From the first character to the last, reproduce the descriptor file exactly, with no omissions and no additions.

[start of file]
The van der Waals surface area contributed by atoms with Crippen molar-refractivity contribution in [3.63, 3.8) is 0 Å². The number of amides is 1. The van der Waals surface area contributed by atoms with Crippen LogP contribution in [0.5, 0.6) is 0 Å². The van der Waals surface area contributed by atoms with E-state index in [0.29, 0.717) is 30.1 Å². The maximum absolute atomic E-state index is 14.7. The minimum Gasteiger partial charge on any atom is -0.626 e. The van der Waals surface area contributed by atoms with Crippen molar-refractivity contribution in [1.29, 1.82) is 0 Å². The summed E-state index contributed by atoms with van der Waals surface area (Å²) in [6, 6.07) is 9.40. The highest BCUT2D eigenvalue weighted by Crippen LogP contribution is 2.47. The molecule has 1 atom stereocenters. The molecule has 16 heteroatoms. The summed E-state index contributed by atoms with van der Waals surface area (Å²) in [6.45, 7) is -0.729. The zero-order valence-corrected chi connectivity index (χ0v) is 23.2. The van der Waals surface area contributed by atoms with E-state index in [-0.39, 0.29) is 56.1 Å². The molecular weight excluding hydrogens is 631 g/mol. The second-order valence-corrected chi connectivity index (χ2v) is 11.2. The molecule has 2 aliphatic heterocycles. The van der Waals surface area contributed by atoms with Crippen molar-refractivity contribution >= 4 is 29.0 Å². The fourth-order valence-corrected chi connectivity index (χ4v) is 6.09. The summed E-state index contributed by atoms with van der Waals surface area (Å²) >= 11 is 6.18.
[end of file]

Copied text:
The van der Waals surface area contributed by atoms with Crippen molar-refractivity contribution in [3.63, 3.8) is 0 Å². The number of amides is 1. The van der Waals surface area contributed by atoms with Crippen LogP contribution in [0.5, 0.6) is 0 Å². The van der Waals surface area contributed by atoms with E-state index in [0.29, 0.717) is 30.1 Å². The maximum absolute atomic E-state index is 14.7. The minimum Gasteiger partial charge on any atom is -0.626 e. The van der Waals surface area contributed by atoms with Crippen molar-refractivity contribution in [1.29, 1.82) is 0 Å². The summed E-state index contributed by atoms with van der Waals surface area (Å²) in [6, 6.07) is 9.40. The highest BCUT2D eigenvalue weighted by Crippen LogP contribution is 2.47. The molecule has 1 atom stereocenters. The molecule has 16 heteroatoms. The summed E-state index contributed by atoms with van der Waals surface area (Å²) in [6.45, 7) is -0.729. The zero-order valence-corrected chi connectivity index (χ0v) is 23.2. The van der Waals surface area contributed by atoms with E-state index in [-0.39, 0.29) is 56.1 Å². The molecular weight excluding hydrogens is 631 g/mol. The second-order valence-corrected chi connectivity index (χ2v) is 11.2. The molecule has 2 aliphatic heterocycles. The van der Waals surface area contributed by atoms with Crippen molar-refractivity contribution >= 4 is 29.0 Å². The fourth-order valence-corrected chi connectivity index (χ4v) is 6.09. The summed E-state index contributed by atoms with van der Waals surface area (Å²) >= 11 is 6.18.